Thus, the very slow progress at reforming federal grain handling and transportation legislation since the 1960s increased Saskatchewan's dependence on an inefficient branch line railway system and regulated grain exports. Uncertainty, created by the excessively slow pace of reform, reduced investment, particularly by the private sector, and sustained subsidies. The end results were inefficiency losses in grain handling and transportation that cost Saskatchewan farmers millions of dollars.
In turn, this slowed the introduction of new rural wealth creating activities in rural Saskatchewan in the form of special crops and livestock that are now becoming major factors in the provincial economy. Similarly, the Canadian Wheat Board's slow response to the soft wheat markets led to a late response by Canada to new market opportunities.
Alternatively, when the institutional and policy framework of the day meet and encourage the emerging competitive technologies, economies, and societies, then growth and the related wealth creation can actually be encouraged and increased.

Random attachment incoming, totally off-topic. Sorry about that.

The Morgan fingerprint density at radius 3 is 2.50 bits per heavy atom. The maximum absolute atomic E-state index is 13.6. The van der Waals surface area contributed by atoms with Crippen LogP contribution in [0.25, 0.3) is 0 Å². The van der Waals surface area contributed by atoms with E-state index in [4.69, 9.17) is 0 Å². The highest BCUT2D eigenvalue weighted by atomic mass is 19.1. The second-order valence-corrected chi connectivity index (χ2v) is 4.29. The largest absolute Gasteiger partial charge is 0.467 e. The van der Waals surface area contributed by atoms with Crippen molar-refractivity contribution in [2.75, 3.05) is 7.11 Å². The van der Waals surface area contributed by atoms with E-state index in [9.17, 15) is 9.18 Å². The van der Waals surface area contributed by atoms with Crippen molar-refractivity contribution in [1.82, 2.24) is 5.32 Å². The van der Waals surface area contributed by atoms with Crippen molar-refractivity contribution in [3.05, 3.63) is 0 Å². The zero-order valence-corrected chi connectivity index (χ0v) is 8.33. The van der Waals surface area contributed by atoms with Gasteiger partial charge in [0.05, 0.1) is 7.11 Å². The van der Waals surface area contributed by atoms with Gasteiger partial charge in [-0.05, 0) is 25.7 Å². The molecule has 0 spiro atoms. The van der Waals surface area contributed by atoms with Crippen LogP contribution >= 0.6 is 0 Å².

The removal of the Crow's Nest Freight subsidies on export grain, led to major increases in livestock and canola crushing on the Prairies. Ethanol legislation and subsidies, when combined with appropriate infrastructure, have created new sustainable industries in countries and U.S. states that will survive in the longer run as North America inevitably over time moves towards cleaner fuels.
This simple model, restructuring public institutions and policies to meet the emerging needs of the society and the economy, has great application to Saskatchewan. Many of the problems of Saskatchewan's social and economic adjustment can be seen when governments of all political persuasions slow and limit the process of social and structural change. In doing so, Saskatchewan has become less competitive, its ability to create wealth has become limited, and its share of Prairie economic activity has declined.
Dr. Parsons sits on the Prairie Centre Policy Institute's Board of Academic
Advisors. His report can be found on the Institute's web site at: www.prairiecentre.com.